With a hat tip to the estimable Walter Jon Williams, I point you in the direction of this article, which examines the tax returns of one F. Scott Fitzgerald, of whom you may have heard, over the length of his writing career from 1919 through 1940. It turns out that during those years, Fitzgerald more or less consistently clocked $24,000 in writing income, which the author of the article, employing a 20:1 ratio of money values then to money values now, offers as the equivalent of making $500,000 a year in today’s dollars. This is a nice income if you can get it, and Fitzgerald got it in an era in which his tax rate was something on the order of 8%.
What’s interesting for modern writers, however, are the little tidbits that let you know how much things have changed — and how much, alas, things have stayed the same.
For example, here’s one fun fact: The engine of Fitzgerald’s income (at least until he went to Hollywood) was not his novels but his short stories. He considered them his “day job,” a thing to be endured because writing them would allow him the financial wherewithal to write the novels he preferred to do. And how much did he make for these short stories? Well, in 1920, he sold eleven of them to various magazines for $3,975. This averages to about $360 per story, and (assuming an average length of about 6,000 words) roughly six cents a word.
To flag my own genre here, “Six cents a word,” should sound vaguely familiar to science fiction and fantasy writers, as that’s the current going rate at the “Big Three” science fiction magazines here in the US: Analog (which pays six to eight cents a word), Asimov’s (six cents a word “for beginners”) and Fantasy & Science Fiction (six to nine cents a word). So, sf/f writers, in one sense you can truly say you’re getting paid just as well as F. Scott Fitzgerald did; but in another, more relevant, “adjusted for inflation” sense, you’re making five cents to every one of Fitzy’s dollars. Which basically sucks. This is just one reason why making a living writing short fiction is not something you should be counting on these days.
(Mind you, science fiction writers of the 1920s weren’t making what Fitzgerald did, either — indeed, if they were writing for Amazing Stories (the first SF magazine, which debuted in 1926), it was an open question as to whether they’d get paid at all; publisher Hugo Gernsback loved his “scientifiction” but he had liquidity problems, which is why he lost control of the magazine in 1929.)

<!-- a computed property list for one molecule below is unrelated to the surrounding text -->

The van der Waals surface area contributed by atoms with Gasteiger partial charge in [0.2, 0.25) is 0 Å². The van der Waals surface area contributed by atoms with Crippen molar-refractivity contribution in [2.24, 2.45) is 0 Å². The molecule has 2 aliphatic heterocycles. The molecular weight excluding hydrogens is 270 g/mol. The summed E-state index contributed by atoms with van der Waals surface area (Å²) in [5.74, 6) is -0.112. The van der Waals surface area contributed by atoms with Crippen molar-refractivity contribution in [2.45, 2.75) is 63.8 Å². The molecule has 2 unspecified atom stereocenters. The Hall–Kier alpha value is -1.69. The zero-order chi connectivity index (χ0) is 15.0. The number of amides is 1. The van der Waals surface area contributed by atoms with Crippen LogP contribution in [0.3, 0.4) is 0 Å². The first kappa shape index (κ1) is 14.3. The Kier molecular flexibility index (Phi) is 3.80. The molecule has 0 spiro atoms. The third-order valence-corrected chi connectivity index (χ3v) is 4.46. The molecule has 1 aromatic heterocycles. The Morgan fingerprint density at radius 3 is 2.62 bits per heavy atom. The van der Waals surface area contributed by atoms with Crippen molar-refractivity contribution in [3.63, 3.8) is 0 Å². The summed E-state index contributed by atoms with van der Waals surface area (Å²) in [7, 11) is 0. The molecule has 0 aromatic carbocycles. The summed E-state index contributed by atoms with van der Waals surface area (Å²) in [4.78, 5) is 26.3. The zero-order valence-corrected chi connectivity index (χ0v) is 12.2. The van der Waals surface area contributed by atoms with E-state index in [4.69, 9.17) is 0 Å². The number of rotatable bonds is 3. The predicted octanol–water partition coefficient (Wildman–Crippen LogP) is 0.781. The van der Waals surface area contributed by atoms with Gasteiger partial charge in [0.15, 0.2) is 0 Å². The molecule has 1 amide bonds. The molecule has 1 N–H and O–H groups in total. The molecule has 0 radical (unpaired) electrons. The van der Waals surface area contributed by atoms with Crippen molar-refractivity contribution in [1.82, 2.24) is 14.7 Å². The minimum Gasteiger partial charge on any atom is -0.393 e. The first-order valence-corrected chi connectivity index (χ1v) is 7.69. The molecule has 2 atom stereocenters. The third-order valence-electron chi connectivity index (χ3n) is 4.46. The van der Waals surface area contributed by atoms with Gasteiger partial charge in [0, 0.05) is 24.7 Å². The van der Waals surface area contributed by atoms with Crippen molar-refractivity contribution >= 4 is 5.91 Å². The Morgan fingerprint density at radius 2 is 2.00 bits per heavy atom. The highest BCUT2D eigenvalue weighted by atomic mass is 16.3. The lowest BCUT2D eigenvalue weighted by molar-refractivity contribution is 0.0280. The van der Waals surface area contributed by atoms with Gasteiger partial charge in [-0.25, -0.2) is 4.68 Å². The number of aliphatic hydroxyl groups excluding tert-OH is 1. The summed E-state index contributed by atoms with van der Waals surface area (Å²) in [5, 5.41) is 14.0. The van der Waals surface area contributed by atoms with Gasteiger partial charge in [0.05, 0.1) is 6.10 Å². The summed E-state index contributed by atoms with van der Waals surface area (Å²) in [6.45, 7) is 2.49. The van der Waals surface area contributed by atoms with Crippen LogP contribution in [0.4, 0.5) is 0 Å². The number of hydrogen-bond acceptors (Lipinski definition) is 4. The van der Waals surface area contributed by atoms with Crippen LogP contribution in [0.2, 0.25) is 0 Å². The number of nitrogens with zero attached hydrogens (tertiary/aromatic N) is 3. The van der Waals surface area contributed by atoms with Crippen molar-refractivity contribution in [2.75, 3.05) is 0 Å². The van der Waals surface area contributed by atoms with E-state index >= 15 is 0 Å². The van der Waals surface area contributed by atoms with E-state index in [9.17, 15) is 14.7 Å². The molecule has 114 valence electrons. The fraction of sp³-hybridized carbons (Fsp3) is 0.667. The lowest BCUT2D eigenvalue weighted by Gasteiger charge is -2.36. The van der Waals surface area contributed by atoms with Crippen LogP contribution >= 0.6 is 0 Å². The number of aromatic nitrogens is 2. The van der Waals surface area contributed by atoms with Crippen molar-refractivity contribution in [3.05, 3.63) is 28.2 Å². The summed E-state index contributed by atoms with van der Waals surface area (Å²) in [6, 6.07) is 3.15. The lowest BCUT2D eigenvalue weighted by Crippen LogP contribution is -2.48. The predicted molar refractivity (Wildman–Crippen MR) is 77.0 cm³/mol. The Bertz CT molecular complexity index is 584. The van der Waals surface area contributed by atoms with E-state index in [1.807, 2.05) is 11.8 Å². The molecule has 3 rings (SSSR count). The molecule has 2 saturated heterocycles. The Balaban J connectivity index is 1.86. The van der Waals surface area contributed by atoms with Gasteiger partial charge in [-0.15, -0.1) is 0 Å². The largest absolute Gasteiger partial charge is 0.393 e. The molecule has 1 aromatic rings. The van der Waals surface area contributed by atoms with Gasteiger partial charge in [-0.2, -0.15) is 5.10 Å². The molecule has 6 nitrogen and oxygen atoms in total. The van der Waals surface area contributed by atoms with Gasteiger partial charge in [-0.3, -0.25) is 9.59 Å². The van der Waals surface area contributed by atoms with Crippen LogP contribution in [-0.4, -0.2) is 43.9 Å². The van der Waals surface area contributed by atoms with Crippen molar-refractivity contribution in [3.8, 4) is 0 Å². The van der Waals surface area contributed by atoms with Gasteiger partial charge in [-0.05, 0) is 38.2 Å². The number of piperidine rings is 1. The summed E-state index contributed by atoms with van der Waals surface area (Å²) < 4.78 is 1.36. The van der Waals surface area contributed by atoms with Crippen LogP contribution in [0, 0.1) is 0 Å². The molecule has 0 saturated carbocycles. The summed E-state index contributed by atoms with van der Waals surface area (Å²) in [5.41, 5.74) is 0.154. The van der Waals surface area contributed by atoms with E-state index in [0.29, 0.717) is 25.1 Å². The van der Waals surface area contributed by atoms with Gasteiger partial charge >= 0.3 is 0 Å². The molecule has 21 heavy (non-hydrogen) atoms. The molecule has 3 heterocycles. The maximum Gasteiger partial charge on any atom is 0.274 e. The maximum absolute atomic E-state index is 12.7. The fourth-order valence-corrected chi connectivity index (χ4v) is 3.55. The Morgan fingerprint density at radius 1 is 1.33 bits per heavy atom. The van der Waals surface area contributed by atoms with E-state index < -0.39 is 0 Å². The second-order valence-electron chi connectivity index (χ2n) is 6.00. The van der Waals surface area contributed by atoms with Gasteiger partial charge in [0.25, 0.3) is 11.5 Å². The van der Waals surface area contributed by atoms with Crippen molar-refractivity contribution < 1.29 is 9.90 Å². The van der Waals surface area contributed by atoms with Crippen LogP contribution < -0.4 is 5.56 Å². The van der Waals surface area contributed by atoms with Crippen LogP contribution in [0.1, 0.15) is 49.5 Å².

In 1920, Fitzgerald also had his first novel published: This Side of Paradise. He made $6,200 on it for the year, from a royalty rate of 10% (later bumped up to 15%), on a cover price of $1.75. Using the 20:1 multiplier, we can say hardcovers in the US, at least, have gotten a lot cheaper, but that royalty rates for authors are essentially unchanged 90 years later; I myself make a 10% – 15% royalty on my books.
It’s also interesting to note that Paradise was Fitzgerald’s bestselling book while he was still alive, and that it sold less than 50,000 copies at the time. This would be similar to someone selling 150,000 copies of their book today: A solid seller, to be sure (I wouldn’t turn down sales like that) but no Twilight, or even The Secret History. It’s also a reminder that the main portion of Fitzgerald’s literary fame had to wait until he was dead and unable to appreciate it — The Great Gatsby regularly sells in excess of 200,000 copies a year these days (hello, high school reading lists!), but sold only 25,000 copies while Fitzgerald was alive. I’m sure Fitzgerald would be happy being considered a writer for the ages — he was somewhat embittered at the end of his life that his literary star had fallen so dramatically — but I also suspect he wouldn’t have minded all those yearly sales happening today occurring while he was still alive and having use of the money. He certainly could have used it.
Which is of course the other thing; in this era or the 1920s, a half million dollars (or its real money equivalent) is not an inconsiderable sum — and yet Fitzgerald had a hard time keeping it. Much of that was due the cost of tending to Zelda, his increasingly mentally erratic wife, who was frequently in psychiatric hospitals — yes! Health care was expensive then, too! — but some of it was just money just leaking out all over the place, as money seems to do around those creative types. And then there was Fitzgerald’s desire to live well, with servants and nice houses and such, and his wee problem with alcohol. Eventually Fitzgerald’s financial issues became significant enough that he felt obliged to work in Hollywood — Hollywood! of all places — which he found remunerative but degrading.
The lessons here: Do keep track of your money, try to live within your means, avoid debilitating addictions if at all possible and, for the nonce at least, try to have decent health insurance. That’ll help you keep your cash as a writer, whether you’re making $24,000 a year from your writing, or $500,000.
On my end of things, while I wouldn’t mind getting paid like Fitzgerald (in the “half a million” sense, not the “$24,000” sense), I don’t think I’d want to live like him. Aside from the fact that I’d have less than four years left on my life, he doesn’t seem to have been very happy in his life while he lived it, and that wasn’t something that having a significant income was going to fix. I might have wished for him a little less money (and the need to acquire it), and a little more peace of mind.